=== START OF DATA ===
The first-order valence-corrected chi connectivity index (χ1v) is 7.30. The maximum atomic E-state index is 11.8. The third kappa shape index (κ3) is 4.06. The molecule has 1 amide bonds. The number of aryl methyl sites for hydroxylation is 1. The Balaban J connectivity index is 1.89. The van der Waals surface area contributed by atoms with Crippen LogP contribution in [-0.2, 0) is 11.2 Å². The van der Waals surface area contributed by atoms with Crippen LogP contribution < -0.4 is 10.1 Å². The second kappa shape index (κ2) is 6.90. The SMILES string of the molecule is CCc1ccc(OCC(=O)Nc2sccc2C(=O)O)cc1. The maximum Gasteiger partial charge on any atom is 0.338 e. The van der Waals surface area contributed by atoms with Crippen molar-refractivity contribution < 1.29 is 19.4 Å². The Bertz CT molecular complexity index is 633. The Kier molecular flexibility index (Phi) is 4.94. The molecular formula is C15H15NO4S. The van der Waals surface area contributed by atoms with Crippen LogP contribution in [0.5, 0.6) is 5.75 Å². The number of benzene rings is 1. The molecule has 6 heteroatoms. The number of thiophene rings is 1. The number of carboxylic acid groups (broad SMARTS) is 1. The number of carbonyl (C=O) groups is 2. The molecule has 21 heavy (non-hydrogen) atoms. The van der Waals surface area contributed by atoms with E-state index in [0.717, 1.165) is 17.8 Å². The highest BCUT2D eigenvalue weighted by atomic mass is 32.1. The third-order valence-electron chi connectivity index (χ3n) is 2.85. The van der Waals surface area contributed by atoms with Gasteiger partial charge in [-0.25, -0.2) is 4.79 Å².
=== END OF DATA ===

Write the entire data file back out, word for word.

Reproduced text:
The first-order valence-corrected chi connectivity index (χ1v) is 7.30. The maximum atomic E-state index is 11.8. The third kappa shape index (κ3) is 4.06. The molecule has 1 amide bonds. The number of aryl methyl sites for hydroxylation is 1. The Balaban J connectivity index is 1.89. The van der Waals surface area contributed by atoms with Crippen LogP contribution in [-0.2, 0) is 11.2 Å². The van der Waals surface area contributed by atoms with Crippen LogP contribution < -0.4 is 10.1 Å². The second kappa shape index (κ2) is 6.90. The SMILES string of the molecule is CCc1ccc(OCC(=O)Nc2sccc2C(=O)O)cc1. The maximum Gasteiger partial charge on any atom is 0.338 e. The van der Waals surface area contributed by atoms with Crippen molar-refractivity contribution < 1.29 is 19.4 Å². The Bertz CT molecular complexity index is 633. The Kier molecular flexibility index (Phi) is 4.94. The molecular formula is C15H15NO4S. The van der Waals surface area contributed by atoms with Crippen LogP contribution in [0.5, 0.6) is 5.75 Å². The number of benzene rings is 1. The molecule has 6 heteroatoms. The number of thiophene rings is 1. The number of carboxylic acid groups (broad SMARTS) is 1. The number of carbonyl (C=O) groups is 2. The molecule has 21 heavy (non-hydrogen) atoms. The van der Waals surface area contributed by atoms with E-state index in [0.717, 1.165) is 17.8 Å². The highest BCUT2D eigenvalue weighted by atomic mass is 32.1. The third-order valence-electron chi connectivity index (χ3n) is 2.85. The van der Waals surface area contributed by atoms with Gasteiger partial charge in [-0.25, -0.2) is 4.79 Å².